Syria: The drive for a comprehensive Middle East peace required the U.S. to negotiate with Syria. The first major change in America's attitude came in 1990-1991 when Syria sent troops to Saudi Arabia to join the coalition that threw Saddam Hussein out of Kuwait. But Syria has continued to at least tolerate groups in Lebanon that routinely attack Israeli forces in southern Lebanon or Israel itself. It also appears that Bashar Assad, who formally succeeded his father as president in July, will insist that the entire Golan Heights be returned to Syrian control before the elusive peace accord will be signed.

Cuba: Considered a nemesis for 41 years, Cuba too is being regarded in a new light. It has been decades since Cubans sought to export their revolution to Latin America or sent forces to fight with the Marxist government of Angola against U.S. backed rebels. Moreover, Cuba has cooperated with the U.S. on drug interdiction and refugee matters. For some time the U.S. has been virtually alone in trying to impose trade sanctions on Cuba, and in early July efforts to lift enforcement of some long-standing sanctions finally gathered real momentum in the Congress.

Iraq: "Unrepentant" and defiant of U.S. bombings, Iraq is suspected of reconstituting its chemical and biological agent stockpiles and redeveloping its nuclear weapons program. Under U.N. rules, Iraq can develop short range ballistic missiles, which it has done. Most trade remains under U.N. sanctions although oil is being sold to allow the purchase of food and medicine. The U.S. Congress passed and the President signed legislation that allocates $97 million for supporting dissident groups, but this money has barely been touched.

Why "One Size" Never Fits

The wisdom of breaking from the "one size fits all" characterization of nations as rogues is perhaps clearest with respect to Mr. Aspin's fourth yardstick ­ a totalitarian system of governance. Arguably it does not apply to Iran even though there remains a pre-screening process for candidates. And while some Americans might condemn the "election" of Bashar Assad as non-democratic, a process that allows for peaceful transfer of authority ­ if that authority is not abused ­ may be preferable to a bloody power struggle that could destroy the hard won progress made to date.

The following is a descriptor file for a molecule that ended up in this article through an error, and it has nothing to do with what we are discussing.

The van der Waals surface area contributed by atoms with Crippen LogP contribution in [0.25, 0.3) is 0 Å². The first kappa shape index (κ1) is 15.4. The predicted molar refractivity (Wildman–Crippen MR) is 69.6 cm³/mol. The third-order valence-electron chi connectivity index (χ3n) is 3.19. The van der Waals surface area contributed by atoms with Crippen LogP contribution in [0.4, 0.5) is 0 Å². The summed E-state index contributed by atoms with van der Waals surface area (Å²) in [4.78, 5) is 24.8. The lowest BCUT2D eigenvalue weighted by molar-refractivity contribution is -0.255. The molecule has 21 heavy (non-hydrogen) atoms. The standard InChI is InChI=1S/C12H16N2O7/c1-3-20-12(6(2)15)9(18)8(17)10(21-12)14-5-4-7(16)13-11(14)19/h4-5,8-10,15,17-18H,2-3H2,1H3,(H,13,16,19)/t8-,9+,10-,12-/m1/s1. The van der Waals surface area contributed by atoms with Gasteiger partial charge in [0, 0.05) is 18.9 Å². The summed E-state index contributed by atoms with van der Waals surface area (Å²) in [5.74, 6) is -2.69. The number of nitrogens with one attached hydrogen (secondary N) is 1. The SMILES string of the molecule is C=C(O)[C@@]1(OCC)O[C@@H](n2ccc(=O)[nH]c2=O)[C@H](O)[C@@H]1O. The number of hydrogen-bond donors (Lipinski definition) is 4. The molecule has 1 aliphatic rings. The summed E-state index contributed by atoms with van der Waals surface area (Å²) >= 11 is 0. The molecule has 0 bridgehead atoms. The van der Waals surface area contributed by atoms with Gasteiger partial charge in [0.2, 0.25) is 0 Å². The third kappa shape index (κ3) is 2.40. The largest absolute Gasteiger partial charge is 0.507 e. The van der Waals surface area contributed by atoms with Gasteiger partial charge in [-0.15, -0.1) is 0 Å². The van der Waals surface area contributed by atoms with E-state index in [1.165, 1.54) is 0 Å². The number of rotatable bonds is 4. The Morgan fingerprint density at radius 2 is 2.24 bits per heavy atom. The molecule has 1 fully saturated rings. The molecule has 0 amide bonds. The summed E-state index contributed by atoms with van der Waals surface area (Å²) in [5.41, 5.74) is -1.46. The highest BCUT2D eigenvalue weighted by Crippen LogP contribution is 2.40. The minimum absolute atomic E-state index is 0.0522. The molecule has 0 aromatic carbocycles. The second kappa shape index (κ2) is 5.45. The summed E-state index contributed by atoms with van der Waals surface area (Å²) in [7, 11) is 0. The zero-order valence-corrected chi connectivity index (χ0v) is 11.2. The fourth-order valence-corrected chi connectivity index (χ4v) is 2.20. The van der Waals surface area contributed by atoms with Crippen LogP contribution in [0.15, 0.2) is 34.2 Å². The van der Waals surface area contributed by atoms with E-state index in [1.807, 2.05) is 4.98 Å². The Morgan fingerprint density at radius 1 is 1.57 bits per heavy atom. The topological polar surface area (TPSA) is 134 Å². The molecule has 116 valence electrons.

Finally, does the demise of rogue nations signal a change in the rationale for developing any national missile defense? According to the State Department, it does not. The "reality" is that the states formerly called "rogues" are still working to develop new ballistic missiles ­ in mid-July Iran tested an intermediate range Shahab 3 which is based on the North Korean No-Dong missile.

Americans like things simple and broad, inclusive categories are simple. But in this instance adding a bit of complexity may well increase our security by allowing policymakers to distinguish the real from the illusionary challenges to the U.S. and the international community. Constructive multilateral diplomacy which encourages peaceful aspirations could selectively reduce the hostility that in some cases has marked U.S. relations with these nations for decades.

Removing the stigma of "rogue"is the first step along this path because it also removes the unproductive implication that the leaders of these countries are irrational men bent on self-destruction. In fact, as some have recently demonstrated, there are many issues on which we can do business if we give them ­ and ourselves ­ a little breathing space for respect and time for peace to take hold.


Under Mr. Aspin the "rogue blackmail" scenario became conventional wisdom.

"What's the point of having this superb military...if we can't use it?"